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New Technology is Helping Identify Human-trafficking Victims

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Allies Against Slavery developed Lighthouse to improve the identification process of victims.

By Shelley Seale, Allies Against Slavery photo courtesy of Allies Against Slavery

It’s one thing to discover slavery exists in the 21st century; it’s another thing to discover it exists where you live.

It’s estimated more than 300,000 people are trafficked in Texas alone, and about one-fourth of them are minors. According to The Global Slavery Index, more than 40 million people are victims of these heinous crimes throughout the world and, according to Allies Against Slavery, less than 1 percent of minors and youth who are trafficked are ever identified or helped

Local nonprofit group Allies Against Slavery is on a mission to change these grim statistics with a software initiative called Lighthouse. The technology helps frontline service professionals who work with vulnerable youth and adults overcome one of the key challenges to eradicating trafficking: identifying victims of human trafficking.

“One of the most significant challenges to solving the crisis of human trafficking is victim identification,” says Torey McDaniel Tipton, director of strategic partnerships for the group. “Professionals don’t have adequate methods or tools for identifying victims or collecting data about victim identification. Data suggests that fewer than 2 percent of victims are identified, even though 88 percent of victims report interacting with a professional while they were being trafficked.”

This breakdown in identification creates a negative feedback loop, preventing victims from exiting their exploitative situations or moving into recovery.

“Without exaggeration, accurate identification can have life-or-death consequences for victims,” Tipton says. “We each have a role to play in combating trafficking by being aware of our surroundings. Simply put, if you see something, say something.”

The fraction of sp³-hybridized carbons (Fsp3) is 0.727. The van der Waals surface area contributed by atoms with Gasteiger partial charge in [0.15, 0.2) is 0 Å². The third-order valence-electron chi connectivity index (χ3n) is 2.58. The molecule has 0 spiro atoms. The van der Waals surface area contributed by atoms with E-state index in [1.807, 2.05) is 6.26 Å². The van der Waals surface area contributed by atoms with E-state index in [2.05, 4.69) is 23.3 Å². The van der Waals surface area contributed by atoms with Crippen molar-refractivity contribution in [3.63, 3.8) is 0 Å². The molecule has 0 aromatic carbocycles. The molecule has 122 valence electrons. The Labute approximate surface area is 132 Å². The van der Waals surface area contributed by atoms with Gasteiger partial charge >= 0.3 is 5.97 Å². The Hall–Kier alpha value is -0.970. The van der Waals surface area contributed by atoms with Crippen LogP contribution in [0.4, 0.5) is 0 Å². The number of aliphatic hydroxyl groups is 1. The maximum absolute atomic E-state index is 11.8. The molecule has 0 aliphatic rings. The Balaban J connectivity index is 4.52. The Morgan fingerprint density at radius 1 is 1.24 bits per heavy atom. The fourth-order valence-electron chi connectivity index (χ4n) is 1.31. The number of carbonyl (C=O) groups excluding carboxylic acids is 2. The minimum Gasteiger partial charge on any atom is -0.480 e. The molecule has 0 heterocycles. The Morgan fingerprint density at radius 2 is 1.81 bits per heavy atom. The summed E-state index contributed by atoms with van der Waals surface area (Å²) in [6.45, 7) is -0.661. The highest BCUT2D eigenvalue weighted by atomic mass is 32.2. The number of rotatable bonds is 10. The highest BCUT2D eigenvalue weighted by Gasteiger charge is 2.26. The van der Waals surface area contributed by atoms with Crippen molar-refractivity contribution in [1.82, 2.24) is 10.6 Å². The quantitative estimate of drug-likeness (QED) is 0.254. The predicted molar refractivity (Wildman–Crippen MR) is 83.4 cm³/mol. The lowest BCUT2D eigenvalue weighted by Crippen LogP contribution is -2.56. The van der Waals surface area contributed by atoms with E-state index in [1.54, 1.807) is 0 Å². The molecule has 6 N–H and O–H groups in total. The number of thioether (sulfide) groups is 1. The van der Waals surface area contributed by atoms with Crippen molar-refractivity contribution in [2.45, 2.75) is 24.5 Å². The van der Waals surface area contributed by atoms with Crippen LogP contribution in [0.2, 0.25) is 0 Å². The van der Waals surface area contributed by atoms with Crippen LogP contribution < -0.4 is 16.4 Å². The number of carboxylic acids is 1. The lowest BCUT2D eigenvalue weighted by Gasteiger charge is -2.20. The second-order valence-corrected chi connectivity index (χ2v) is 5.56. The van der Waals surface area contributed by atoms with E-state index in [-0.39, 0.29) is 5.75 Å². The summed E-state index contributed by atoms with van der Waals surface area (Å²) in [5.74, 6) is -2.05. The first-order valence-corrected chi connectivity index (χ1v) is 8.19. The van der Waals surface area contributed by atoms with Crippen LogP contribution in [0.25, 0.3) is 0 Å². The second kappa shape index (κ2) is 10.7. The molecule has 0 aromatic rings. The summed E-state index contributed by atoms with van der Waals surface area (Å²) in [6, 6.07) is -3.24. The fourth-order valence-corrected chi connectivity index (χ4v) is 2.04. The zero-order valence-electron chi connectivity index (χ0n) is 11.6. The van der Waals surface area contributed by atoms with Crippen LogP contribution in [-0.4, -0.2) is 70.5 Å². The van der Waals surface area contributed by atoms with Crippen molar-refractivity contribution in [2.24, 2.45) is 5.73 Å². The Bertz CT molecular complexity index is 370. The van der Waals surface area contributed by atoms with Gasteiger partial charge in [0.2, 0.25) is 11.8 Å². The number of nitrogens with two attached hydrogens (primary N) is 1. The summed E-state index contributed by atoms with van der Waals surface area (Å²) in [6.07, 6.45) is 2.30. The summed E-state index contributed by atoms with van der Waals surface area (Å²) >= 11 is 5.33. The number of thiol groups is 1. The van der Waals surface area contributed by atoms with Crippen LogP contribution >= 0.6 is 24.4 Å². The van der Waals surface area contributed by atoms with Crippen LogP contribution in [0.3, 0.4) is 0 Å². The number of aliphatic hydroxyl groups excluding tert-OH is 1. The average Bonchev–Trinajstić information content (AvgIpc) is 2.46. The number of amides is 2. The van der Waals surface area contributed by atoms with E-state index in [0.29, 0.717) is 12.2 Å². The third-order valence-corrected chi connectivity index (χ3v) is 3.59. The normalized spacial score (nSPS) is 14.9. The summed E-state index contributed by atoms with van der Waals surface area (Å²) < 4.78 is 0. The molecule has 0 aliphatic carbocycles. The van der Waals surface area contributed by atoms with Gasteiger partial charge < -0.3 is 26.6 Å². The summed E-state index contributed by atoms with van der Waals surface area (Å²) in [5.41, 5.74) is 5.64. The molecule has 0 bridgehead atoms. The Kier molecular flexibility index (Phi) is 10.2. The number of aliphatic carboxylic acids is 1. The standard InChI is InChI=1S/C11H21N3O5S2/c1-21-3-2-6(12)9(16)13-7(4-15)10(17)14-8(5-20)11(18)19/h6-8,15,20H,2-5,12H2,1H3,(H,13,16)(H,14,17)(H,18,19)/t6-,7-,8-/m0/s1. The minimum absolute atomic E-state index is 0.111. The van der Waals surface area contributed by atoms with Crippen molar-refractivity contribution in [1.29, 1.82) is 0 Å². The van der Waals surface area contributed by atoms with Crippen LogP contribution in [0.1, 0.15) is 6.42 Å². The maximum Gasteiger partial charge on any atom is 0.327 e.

While nonprofits and government entities have been fighting against human trafficking as the Central Texas Coalition Against Human Slavery for close to a decade, they were not able to tap the capacity, strength and skills of the broader Austin community. In 2010, Laurie Cook Heffron, an assistant professor at St. Edward’s University, and other Austinites proposed a more holistic effort, which became Allies Against Slavery.

When Allies Against Slavery officially became a registered nonprofit, there wasn’t much data available about human trafficking in Texas. In 2016, Allies worked with the Institute on Domestic Violence and Sexual Assault at the University of Texas to co-publish a comprehensive report called Human Trafficking by the Numbers.

Allies’ programs and services are designed to connect, train and equip networks of individuals and organizations so they can effectively eradicate the system of slavery and care for survivors as a community. In step with this mindset, the organization turned to the community to develop Lighthouse.

“We lead 65 frontline partner agencies in the Central Texas Coalition Against Human Trafficking, helping build a roadmap of comprehensive, survivor-informed solutions for our community,” Tipton says. “About two years ago, we began a conversation with the agencies about what the biggest roadblocks were in their work to serve victims of human trafficking. Almost unanimously, the answer was identification. They knew victims were walking in and out of their doors for services but were being missed.”